December 16, 2016; PBS NewsHour
About 40 days have passed since Election Day on November 8th and there are about 32 days until Inauguration Day on January 20. In that time, President-elect Donald Trump has announced most of his nominees for Cabinet posts and most of his selections for key administrative positions. Nonprofit advocacy organizations, nonprofit professional and trade associations, and many individual nonprofit organizations are not only reviewing the GOP platform and Trump campaign promises, as NPQ recommended last month; they are in the process of scouring the writings, speeches, press interviews, and other records of each of the nominees for information that may be used to help or hinder their Senate confirmation.
Here is a list of the 15 Cabinet departments listed in the presidential order of succession. Only the Secretaries of Agriculture and Veterans Affairs have not yet been nominated.
|State||Rex Tillerson||CEO, ExxonMobil|
|Treasury||Steve Mnuchin||Financier – banks and movies|
|Defense||Gen. James Mattis (Ret.)||Fmr. head of US Central Command (CENTCOM)|
|Attorney General||U.S. Rep. Jeff Sessions (R-AL)||Member of Congress|
|Interior||U.S. Rep. Ryan Zinke (R-MT)||Fmr. Navy Seal, leader of Naval Special Warfare graduate school|
|Labor||Andrew Puzder||CEO, CKE Restaurants|
|Health & Human Services||U.S. Rep. Tom Price (R-GA)||Orthopedic surgeon|
|Housing & Urban Development||Ben Carson||Neurosurgeon (retired)|
|Transportation||Elaine Chao||Fmr. Labor Sec.; wife of Sen. Mitch McConnell (R-KY)|
|Energy||Rick Perry||Fmr. Gov. of Texas|
|Education||Betsy DeVos||Investor; school choice advocate|
|Homeland Security||Gen. John Kelly||Fmr. head of US Southern Command (SOUTHCOM)|
The following are senior agency positions where a nomination or appointment has been made. If Senate confirmation is required, an asterisk (*) appears before the position title. If Senate confirmation is not required, the appointee will begin work officially as soon as Trump is inaugurated.
|Chief of Staff||Reince Priebus||Chair, Republican National Committee|
|Chief Strategist and Senior Counselor||Steve Bannon||Trump campaign chair; fmr. CEO, Breitbart|
|Senior Adviser for Policy||Stephen Miller||Fmr. U.S. Congressional staffer; Trump campaign adviser|
|White House Counsel||Don McGahn||Attorney; fmr. chair, Federal Election Commission|
|National Security Adviser||Gen. Michael Flynn||Fmr. dir., Defense Intelligence Agency (DIA)|
|Deputy National Security Adviser||K. T. McFarland||Fmr. nat’l security aide; Fox News analyst|
|National Economic Council||Gary Cohn||President, Goldman Sachs|
|*Environmental Protection Agency||Scott Pruitt||Oklahoma Attorney General|
|*Small Business Administration||Linda McMahon||Co-founder and fmr. CEO, WWE Wrestling|
|*Ambassador to the United Nations||Gov. Nikki Haley (R-SC)||Governor of South Carolina|
|*Ambassador to China||Gov. Terry Branstad (R-IA)||Governor of Iowa|
|*Ambassador to Israel||David M. Friedman||Attorney|
|*Deputy Secretary of Commerce||Todd Ricketts||Chicago Cubs co-owner|
|*Centers for Medicare and Medicaid Services (HHS)||Seema Verma||Health policy consulting, esp. for Indiana|
Assuming that the Electoral College elects Trump (there is more question about the Electoral College this year than during most past elections) and that election is ratified in a joint session of the new Congress on January 6, the Senate’s confirmation work will begin in earnest. Research will be done, nominees will visit with senators and key staff, hearings will be scheduled, and countless advocates and detractors will seek to inform and even testify for or against nominees.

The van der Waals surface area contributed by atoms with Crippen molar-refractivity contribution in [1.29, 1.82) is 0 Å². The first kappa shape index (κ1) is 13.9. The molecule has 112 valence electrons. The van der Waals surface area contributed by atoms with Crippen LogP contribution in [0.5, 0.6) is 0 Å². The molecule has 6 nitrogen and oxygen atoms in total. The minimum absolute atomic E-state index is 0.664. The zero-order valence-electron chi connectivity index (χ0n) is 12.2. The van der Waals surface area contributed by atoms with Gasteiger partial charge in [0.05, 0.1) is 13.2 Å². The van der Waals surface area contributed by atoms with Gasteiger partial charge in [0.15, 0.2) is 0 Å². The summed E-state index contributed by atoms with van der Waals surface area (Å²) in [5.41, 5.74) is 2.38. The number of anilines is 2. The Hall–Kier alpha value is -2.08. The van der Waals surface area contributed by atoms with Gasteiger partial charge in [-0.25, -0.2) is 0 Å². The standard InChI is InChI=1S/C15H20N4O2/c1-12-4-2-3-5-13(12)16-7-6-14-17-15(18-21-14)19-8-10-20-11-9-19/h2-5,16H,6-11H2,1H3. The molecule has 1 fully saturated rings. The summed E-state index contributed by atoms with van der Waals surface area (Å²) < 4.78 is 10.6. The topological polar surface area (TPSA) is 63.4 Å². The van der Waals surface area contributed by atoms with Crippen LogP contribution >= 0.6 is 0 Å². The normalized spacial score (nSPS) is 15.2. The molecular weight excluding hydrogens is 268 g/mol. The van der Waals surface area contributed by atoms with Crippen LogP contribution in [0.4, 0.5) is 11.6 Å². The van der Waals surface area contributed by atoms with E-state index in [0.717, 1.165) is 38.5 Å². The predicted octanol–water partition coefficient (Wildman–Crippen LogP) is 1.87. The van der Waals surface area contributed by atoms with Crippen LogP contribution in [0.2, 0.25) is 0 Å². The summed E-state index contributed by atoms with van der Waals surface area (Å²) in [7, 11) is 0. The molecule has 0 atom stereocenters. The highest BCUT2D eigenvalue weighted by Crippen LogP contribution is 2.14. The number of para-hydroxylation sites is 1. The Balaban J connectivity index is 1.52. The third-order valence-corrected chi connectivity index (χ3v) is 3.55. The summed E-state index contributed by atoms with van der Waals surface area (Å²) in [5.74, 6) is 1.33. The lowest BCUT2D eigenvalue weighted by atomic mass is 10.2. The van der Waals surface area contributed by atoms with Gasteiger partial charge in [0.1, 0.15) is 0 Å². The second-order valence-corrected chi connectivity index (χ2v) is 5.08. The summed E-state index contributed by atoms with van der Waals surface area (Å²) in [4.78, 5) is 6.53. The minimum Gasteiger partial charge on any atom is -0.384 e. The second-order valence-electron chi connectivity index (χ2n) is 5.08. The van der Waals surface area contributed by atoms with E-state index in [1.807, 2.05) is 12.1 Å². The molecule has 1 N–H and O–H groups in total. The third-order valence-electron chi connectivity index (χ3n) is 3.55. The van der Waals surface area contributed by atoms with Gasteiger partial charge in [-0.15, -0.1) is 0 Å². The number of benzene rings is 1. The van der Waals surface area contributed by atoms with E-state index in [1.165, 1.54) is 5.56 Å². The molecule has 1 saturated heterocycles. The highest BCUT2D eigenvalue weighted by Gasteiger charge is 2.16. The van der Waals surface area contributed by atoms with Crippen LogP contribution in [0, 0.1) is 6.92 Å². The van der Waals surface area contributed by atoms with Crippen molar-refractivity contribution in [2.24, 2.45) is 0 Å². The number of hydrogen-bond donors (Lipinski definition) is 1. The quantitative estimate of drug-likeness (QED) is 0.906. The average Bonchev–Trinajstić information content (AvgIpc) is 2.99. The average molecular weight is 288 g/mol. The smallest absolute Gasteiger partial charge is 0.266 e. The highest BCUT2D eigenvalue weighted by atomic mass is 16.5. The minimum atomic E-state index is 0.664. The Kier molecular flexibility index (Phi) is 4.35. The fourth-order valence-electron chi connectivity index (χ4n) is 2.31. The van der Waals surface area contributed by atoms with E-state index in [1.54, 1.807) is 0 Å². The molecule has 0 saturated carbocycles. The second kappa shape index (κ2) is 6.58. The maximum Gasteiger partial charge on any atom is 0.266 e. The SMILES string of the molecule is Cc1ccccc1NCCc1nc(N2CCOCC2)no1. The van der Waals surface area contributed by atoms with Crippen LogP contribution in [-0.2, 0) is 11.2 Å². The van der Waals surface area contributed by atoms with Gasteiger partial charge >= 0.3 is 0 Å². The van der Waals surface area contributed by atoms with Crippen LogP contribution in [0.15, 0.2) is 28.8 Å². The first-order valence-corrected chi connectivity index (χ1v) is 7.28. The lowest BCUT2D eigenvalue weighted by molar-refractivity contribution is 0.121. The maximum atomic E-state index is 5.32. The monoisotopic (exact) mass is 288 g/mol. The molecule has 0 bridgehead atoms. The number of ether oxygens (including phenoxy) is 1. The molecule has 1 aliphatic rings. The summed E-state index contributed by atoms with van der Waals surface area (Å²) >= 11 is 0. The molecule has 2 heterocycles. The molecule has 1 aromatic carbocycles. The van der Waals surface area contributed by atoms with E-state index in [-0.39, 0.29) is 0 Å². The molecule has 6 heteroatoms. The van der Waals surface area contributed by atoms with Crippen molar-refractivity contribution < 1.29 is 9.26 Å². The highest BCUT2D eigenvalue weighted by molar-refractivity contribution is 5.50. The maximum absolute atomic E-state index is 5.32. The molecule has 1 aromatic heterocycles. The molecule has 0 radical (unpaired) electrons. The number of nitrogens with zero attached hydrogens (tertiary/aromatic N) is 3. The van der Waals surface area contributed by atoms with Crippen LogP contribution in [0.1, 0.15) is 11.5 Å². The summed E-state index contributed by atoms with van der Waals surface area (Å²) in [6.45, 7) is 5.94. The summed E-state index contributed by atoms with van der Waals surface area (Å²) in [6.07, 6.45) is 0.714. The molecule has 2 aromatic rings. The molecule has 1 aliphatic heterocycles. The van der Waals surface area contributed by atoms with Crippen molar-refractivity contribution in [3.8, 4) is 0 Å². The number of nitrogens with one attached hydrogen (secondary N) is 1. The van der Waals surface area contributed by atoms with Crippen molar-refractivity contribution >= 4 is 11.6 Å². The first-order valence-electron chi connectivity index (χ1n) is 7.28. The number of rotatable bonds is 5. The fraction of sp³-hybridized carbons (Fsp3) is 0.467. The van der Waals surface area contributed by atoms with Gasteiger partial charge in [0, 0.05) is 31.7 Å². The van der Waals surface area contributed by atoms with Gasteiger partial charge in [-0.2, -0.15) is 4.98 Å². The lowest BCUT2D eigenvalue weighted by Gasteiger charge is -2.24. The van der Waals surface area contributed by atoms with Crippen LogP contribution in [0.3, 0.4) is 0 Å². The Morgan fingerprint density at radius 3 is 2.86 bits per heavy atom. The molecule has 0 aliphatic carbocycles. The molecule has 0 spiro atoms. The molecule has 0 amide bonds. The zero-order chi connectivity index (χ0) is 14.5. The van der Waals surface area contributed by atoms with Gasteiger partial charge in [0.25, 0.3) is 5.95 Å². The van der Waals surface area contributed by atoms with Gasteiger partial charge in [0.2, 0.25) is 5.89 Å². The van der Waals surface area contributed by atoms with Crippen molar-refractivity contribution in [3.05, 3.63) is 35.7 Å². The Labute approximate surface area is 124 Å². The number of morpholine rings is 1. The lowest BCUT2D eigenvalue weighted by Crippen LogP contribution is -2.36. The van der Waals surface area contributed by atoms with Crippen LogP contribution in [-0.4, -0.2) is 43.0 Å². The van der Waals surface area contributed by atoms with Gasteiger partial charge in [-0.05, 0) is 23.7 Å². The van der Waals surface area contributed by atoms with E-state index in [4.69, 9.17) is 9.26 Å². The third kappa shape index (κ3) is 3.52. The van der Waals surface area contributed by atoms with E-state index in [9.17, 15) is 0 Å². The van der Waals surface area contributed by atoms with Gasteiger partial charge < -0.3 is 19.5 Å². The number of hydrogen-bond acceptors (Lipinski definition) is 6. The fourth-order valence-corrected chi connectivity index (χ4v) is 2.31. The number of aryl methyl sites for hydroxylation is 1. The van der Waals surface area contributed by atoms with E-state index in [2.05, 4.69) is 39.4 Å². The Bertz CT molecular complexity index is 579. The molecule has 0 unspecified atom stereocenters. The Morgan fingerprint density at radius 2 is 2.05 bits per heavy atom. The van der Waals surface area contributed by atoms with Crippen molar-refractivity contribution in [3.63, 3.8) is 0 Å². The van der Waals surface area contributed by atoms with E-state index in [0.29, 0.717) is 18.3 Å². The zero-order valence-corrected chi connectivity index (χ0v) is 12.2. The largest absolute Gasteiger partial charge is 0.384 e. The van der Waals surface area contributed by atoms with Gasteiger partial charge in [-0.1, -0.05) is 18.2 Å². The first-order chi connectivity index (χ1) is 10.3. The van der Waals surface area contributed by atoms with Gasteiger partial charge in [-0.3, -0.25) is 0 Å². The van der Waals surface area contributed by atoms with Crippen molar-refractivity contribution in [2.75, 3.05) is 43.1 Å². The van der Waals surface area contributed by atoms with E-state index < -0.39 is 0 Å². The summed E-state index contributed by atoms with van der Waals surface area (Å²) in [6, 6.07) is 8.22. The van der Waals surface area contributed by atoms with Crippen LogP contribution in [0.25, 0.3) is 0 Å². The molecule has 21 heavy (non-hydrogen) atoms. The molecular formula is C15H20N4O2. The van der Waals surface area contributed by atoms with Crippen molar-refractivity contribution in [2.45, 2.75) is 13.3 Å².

Cabinet and other senior administration appointments are no longer subject to the filibuster rule, so only a majority vote is required for Senate confirmation. However, the GOP has a slim 52-48 (when the two independents are counted) majority, so as few as three dissenting Republican votes could imperil a nomination, assuming all Democrats and independents vote against that person’s confirmation. Traditionally, the president has been able to name his Cabinet members will little dissention or partisan divide. However, in recent years, confirmation votes have come to reflect the sharp partisan divide present in the country as a whole, so united minority (in this case, Democratic) opposition is more likely now than it was in past administrations.
The likelihood of opposition to Trump’s nominees will need to be restrained by the capacity of opponents to sway GOP votes away from supporting a nominee. Experts believe opponents will focus on one or two nominees rather than fight against the entire slate.
Several of Trump’s selections are current or former legislators and military officers, including three generals who have previously been approved for their military ranks by the Senate. These nominees are typically given great deference by the Senate, not least because they would hope to receive similar deference were they ever to be nominated for a position in a presidential administration. On the other hand, many of the nominations are perceived as controversial or even indicative of a provocative change in policy direction for the agency they are nominated to lead. Possible confirmation fights include those against Rex Tillerson for State, Rick Perry for Energy, and Scott Pruitt for EPA Administrator. David M. Friedman’s nomination to be ambassador to Israel will likely also attract a furor, as Friedman’s past statements on Israel and Palestinian relations are at odds with long-standing U.S. policy.
We’ll keep watch on these and other nominations as they wind their way through the Senate and the media, with an eye to see how they will affect current and future nonprofit advocacy and practice.—Michael Wyland